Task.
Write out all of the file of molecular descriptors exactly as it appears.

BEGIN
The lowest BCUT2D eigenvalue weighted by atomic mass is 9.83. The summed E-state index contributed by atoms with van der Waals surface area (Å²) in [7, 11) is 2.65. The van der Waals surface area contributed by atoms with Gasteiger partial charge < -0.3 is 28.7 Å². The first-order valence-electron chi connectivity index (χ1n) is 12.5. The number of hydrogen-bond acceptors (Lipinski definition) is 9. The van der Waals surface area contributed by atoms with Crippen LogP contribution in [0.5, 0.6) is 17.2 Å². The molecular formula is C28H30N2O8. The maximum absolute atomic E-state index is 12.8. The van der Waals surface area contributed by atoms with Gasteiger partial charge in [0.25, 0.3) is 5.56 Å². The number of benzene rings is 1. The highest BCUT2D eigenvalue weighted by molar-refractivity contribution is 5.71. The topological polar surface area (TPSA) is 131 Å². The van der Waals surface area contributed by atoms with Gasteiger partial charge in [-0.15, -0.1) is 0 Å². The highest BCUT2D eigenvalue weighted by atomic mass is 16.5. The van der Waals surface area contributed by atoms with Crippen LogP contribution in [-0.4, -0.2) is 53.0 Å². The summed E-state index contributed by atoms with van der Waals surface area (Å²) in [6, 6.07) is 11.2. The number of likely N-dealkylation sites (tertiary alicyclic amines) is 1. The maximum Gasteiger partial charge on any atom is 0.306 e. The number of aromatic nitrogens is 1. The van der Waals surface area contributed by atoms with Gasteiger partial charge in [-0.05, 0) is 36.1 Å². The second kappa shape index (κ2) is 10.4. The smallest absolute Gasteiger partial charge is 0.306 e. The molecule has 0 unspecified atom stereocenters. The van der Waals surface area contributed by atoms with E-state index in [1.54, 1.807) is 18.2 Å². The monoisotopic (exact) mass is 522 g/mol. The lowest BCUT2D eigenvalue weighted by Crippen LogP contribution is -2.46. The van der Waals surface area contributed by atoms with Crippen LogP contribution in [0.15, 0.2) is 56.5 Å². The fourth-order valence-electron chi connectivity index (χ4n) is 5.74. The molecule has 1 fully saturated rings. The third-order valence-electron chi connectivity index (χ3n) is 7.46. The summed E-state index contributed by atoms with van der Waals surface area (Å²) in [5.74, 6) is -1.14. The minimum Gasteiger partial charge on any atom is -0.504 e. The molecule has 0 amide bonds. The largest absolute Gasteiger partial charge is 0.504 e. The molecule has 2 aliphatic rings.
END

The lowest BCUT2D eigenvalue weighted by atomic mass is 9.83. The summed E-state index contributed by atoms with van der Waals surface area (Å²) in [7, 11) is 2.65. The van der Waals surface area contributed by atoms with Gasteiger partial charge < -0.3 is 28.7 Å². The first-order valence-electron chi connectivity index (χ1n) is 12.5. The number of hydrogen-bond acceptors (Lipinski definition) is 9. The van der Waals surface area contributed by atoms with Crippen LogP contribution in [0.5, 0.6) is 17.2 Å². The molecular formula is C28H30N2O8. The maximum absolute atomic E-state index is 12.8. The van der Waals surface area contributed by atoms with Gasteiger partial charge in [0.25, 0.3) is 5.56 Å². The number of benzene rings is 1. The highest BCUT2D eigenvalue weighted by molar-refractivity contribution is 5.71. The topological polar surface area (TPSA) is 131 Å². The van der Waals surface area contributed by atoms with Gasteiger partial charge in [-0.15, -0.1) is 0 Å². The highest BCUT2D eigenvalue weighted by atomic mass is 16.5. The van der Waals surface area contributed by atoms with Crippen LogP contribution in [-0.4, -0.2) is 53.0 Å². The summed E-state index contributed by atoms with van der Waals surface area (Å²) in [6, 6.07) is 11.2. The number of likely N-dealkylation sites (tertiary alicyclic amines) is 1. The maximum Gasteiger partial charge on any atom is 0.306 e. The number of aromatic nitrogens is 1. The van der Waals surface area contributed by atoms with Gasteiger partial charge in [-0.05, 0) is 36.1 Å². The second kappa shape index (κ2) is 10.4. The smallest absolute Gasteiger partial charge is 0.306 e. The molecule has 0 unspecified atom stereocenters. The van der Waals surface area contributed by atoms with E-state index in [1.54, 1.807) is 18.2 Å². The monoisotopic (exact) mass is 522 g/mol. The lowest BCUT2D eigenvalue weighted by Crippen LogP contribution is -2.46. The van der Waals surface area contributed by atoms with Crippen LogP contribution in [0.15, 0.2) is 56.5 Å². The fourth-order valence-electron chi connectivity index (χ4n) is 5.74. The molecule has 1 fully saturated rings. The third-order valence-electron chi connectivity index (χ3n) is 7.46. The summed E-state index contributed by atoms with van der Waals surface area (Å²) in [5.74, 6) is -1.14. The minimum Gasteiger partial charge on any atom is -0.504 e. The molecule has 0 amide bonds. The largest absolute Gasteiger partial charge is 0.504 e. The molecule has 2 aliphatic rings.